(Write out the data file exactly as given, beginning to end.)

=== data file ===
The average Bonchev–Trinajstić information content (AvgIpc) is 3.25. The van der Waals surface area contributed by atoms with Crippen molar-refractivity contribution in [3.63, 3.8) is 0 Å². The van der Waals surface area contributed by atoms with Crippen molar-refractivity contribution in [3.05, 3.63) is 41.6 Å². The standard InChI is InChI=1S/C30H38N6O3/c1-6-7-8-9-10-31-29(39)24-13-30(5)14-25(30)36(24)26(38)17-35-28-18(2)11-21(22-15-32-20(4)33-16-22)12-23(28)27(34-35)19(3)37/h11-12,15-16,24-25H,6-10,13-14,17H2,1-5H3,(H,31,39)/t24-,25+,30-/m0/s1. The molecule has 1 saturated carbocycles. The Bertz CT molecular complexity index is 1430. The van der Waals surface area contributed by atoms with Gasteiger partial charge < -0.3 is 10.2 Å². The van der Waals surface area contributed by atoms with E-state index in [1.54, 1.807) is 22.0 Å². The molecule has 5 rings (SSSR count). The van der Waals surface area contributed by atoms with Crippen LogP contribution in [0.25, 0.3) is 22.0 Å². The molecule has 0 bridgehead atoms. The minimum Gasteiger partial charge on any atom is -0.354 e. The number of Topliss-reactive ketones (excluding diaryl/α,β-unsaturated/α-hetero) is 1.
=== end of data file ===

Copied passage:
The average Bonchev–Trinajstić information content (AvgIpc) is 3.25. The van der Waals surface area contributed by atoms with Crippen molar-refractivity contribution in [3.63, 3.8) is 0 Å². The van der Waals surface area contributed by atoms with Crippen molar-refractivity contribution in [3.05, 3.63) is 41.6 Å². The standard InChI is InChI=1S/C30H38N6O3/c1-6-7-8-9-10-31-29(39)24-13-30(5)14-25(30)36(24)26(38)17-35-28-18(2)11-21(22-15-32-20(4)33-16-22)12-23(28)27(34-35)19(3)37/h11-12,15-16,24-25H,6-10,13-14,17H2,1-5H3,(H,31,39)/t24-,25+,30-/m0/s1. The molecule has 1 saturated carbocycles. The Bertz CT molecular complexity index is 1430. The van der Waals surface area contributed by atoms with Gasteiger partial charge < -0.3 is 10.2 Å². The van der Waals surface area contributed by atoms with E-state index in [1.54, 1.807) is 22.0 Å². The molecule has 5 rings (SSSR count). The van der Waals surface area contributed by atoms with Crippen LogP contribution in [0.25, 0.3) is 22.0 Å². The molecule has 0 bridgehead atoms. The minimum Gasteiger partial charge on any atom is -0.354 e. The number of Topliss-reactive ketones (excluding diaryl/α,β-unsaturated/α-hetero) is 1.